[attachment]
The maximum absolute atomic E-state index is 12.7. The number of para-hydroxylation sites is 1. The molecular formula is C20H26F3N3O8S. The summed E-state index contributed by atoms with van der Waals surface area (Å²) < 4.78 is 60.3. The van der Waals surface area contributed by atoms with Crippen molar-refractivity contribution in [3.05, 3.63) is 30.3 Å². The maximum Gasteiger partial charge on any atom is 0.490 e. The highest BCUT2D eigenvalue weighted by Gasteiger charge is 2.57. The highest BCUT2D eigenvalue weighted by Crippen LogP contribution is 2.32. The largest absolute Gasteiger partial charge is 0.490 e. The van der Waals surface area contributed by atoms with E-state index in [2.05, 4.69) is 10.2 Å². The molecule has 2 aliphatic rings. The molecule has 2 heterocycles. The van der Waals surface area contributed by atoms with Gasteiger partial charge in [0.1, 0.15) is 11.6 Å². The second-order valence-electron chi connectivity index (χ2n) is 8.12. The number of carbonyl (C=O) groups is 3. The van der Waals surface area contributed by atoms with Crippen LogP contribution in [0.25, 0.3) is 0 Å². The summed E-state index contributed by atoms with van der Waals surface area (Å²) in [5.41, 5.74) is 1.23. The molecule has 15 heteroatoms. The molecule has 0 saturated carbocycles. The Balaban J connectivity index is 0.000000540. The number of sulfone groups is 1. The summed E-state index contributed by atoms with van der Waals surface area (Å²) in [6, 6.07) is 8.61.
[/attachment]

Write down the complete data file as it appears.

The maximum absolute atomic E-state index is 12.7. The number of para-hydroxylation sites is 1. The molecular formula is C20H26F3N3O8S. The summed E-state index contributed by atoms with van der Waals surface area (Å²) < 4.78 is 60.3. The van der Waals surface area contributed by atoms with Crippen molar-refractivity contribution in [3.05, 3.63) is 30.3 Å². The maximum Gasteiger partial charge on any atom is 0.490 e. The highest BCUT2D eigenvalue weighted by Gasteiger charge is 2.57. The highest BCUT2D eigenvalue weighted by Crippen LogP contribution is 2.32. The largest absolute Gasteiger partial charge is 0.490 e. The van der Waals surface area contributed by atoms with E-state index in [2.05, 4.69) is 10.2 Å². The molecule has 2 aliphatic rings. The molecule has 2 heterocycles. The van der Waals surface area contributed by atoms with Gasteiger partial charge in [0.1, 0.15) is 11.6 Å². The second-order valence-electron chi connectivity index (χ2n) is 8.12. The number of carbonyl (C=O) groups is 3. The van der Waals surface area contributed by atoms with Crippen LogP contribution in [0.25, 0.3) is 0 Å². The summed E-state index contributed by atoms with van der Waals surface area (Å²) in [5.41, 5.74) is 1.23. The molecule has 15 heteroatoms. The molecule has 0 saturated carbocycles. The Balaban J connectivity index is 0.000000540. The number of sulfone groups is 1. The summed E-state index contributed by atoms with van der Waals surface area (Å²) in [6, 6.07) is 8.61.